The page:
By Viviana Sanchez Skyline Copy Chief
ALPINE- With piles of coursework, the financial difficulties of a student budget, and adjusting to life away from home, college is a stressful time for many. Adding a global pandemic only compounds the difficulties. Since March of 2020 COVID-19 has changed college living and learning conditions for students, especially seniors and recent graduates.
On Jan. 16, the Skyline asked recent graduates and seniors of Sul Ross State University about their college pandemic experience. Online learning was not new when COVID-19 broke out, but with fewer face-to-face classes, Zoom and web-based courses are now a regular feature of college life.
“Less face-to-face interactions left me more stressed than usual, and not walking across the stage for graduation was a big let-down,” said Fall 2020 graduate William Serrano, 25. “It was very rough on my final semesters, but I was reassured by our University President Pete Gallego and his staff when they prioritized the students’ health above all else,” said Serrano.
Serrano added that he doesn’t think his accomplishment is undermined by not walking the stage.
“What do you do when you reach the top of the mountain that you’ve been climbing for years? You soak in the gorgeous view, take some pictures, and climb the next one. Graduating from Sul Ross prepares you for taking on the world, and I know I can do just that with a SRSU diploma above my desk.”
Another Fall 2020 graduate, Ryan Heckart, said “To have graduated feels like the end and a continuation simultaneously. Most notably, the severe change in my daily routine, which initially masked by the holidays, has become apparent; all of the people I saw every single day are no longer around, replaced by new faces.”
Heckart observed that COVID has had an academic and social impact. “My first semester was probably muted relative to other students. Most of my coursework was reading and writing focused, which COVID doesn’t necessarily affect. Most of my classes were face-to-face in the fall, which aside from the masks and plastic shields felt normal enough.”
“I would say the reduction in performing arts, especially theatre shows, through the year was enormously depressing. These were my friends, and I haven’t seen most of them in any capacity since last March.” said Heckart.
Serrano and Heckart reflected on how graduation might have differed but for COVID. Serrano mused that, “I would have been walking across the graduation stage, receiving my diploma, and shaking the President’s hand proudly as I dreamt I would since I started attending SRSU, but the absence of those memories won’t stop me from achieving my main dream as a math teacher.”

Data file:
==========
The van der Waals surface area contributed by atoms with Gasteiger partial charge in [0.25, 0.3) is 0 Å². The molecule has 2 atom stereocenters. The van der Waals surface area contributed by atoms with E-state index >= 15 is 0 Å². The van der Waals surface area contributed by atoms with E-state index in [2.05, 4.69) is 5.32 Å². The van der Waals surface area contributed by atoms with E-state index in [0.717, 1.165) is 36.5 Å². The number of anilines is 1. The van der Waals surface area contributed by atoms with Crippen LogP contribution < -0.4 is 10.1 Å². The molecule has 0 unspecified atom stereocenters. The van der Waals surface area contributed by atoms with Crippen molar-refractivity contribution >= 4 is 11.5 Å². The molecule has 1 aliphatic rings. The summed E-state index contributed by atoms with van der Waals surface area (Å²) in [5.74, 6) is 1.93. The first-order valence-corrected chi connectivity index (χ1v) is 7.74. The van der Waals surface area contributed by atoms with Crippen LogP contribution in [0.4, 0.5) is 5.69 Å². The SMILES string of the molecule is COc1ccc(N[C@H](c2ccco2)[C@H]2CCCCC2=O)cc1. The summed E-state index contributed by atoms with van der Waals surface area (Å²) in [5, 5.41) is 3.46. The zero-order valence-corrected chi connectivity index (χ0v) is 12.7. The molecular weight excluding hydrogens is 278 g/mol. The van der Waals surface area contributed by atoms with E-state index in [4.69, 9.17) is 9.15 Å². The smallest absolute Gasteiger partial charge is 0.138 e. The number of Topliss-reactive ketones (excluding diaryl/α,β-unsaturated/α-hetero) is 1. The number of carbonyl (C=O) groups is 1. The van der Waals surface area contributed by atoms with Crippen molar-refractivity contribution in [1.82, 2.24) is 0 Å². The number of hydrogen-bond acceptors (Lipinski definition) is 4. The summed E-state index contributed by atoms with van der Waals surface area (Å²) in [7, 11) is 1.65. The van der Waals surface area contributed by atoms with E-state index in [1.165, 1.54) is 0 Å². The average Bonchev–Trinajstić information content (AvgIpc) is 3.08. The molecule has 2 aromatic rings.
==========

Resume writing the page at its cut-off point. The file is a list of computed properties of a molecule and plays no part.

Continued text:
Heckart found a silver lining in the online ceremony. “I was already initially debating how to handle bringing my divided family together for a graduation ceremony, and the reduction to digital ceremony greatly simplified my problems. For me, my time at Sul Ross didn’t culminate in graduation. The worst part was that most of my friend group had already left town in November, so even a casual party was denied.”
Both men had differing views on their post-graduation job prospects as they surveyed an employment landscape hobbled by a pandemic-ravaged economy.
“Fortunately, the concept of stimulus spending isn’t as controversial as it was in 2009, but the job market is still somewhat frightening to consider,” said Heckart. Serrano was more optimistic. “I am not worried about finding a job during the pandemic because I believe in my own strength to pull me through these difficult times.”
Justice Santa Cruz, a Sul Ross senior this semester, looks forward to her graduation. “It feels great! I’m about to finish the first part of my education that goes towards my future career. I couldn’t be more excited to get closer to my future. It also feels somewhat nerve-racking because there’s always that possibility of things going in a different direction.”
“It [COVID] affected my senior year more mildly than it did for most others. I like to have my classes face-to-face because it gives me a sense of security, so having most classes online was very tricky and took a while to get used to,” Santa Cruz said.
Santa Cruz believed her professors understood that students were struggling to adapt to the realities of COVID., “It’s not like they don’t know what’s going on in the world. They’re going through the same thing that everyone else is, so saying that they’ve tried is enough,” said Santa Cruz.
“I don’t believe that my life has changed in a huge way, because I still get to see my family and friends, but I just have to be more cautious now. However, I find myself feeling more gloomy, because I’ve seen people close to me get sick and how it affected them. It scares me because I don’t want to lose anybody that I hold close to my heart,” said Santa Cruz.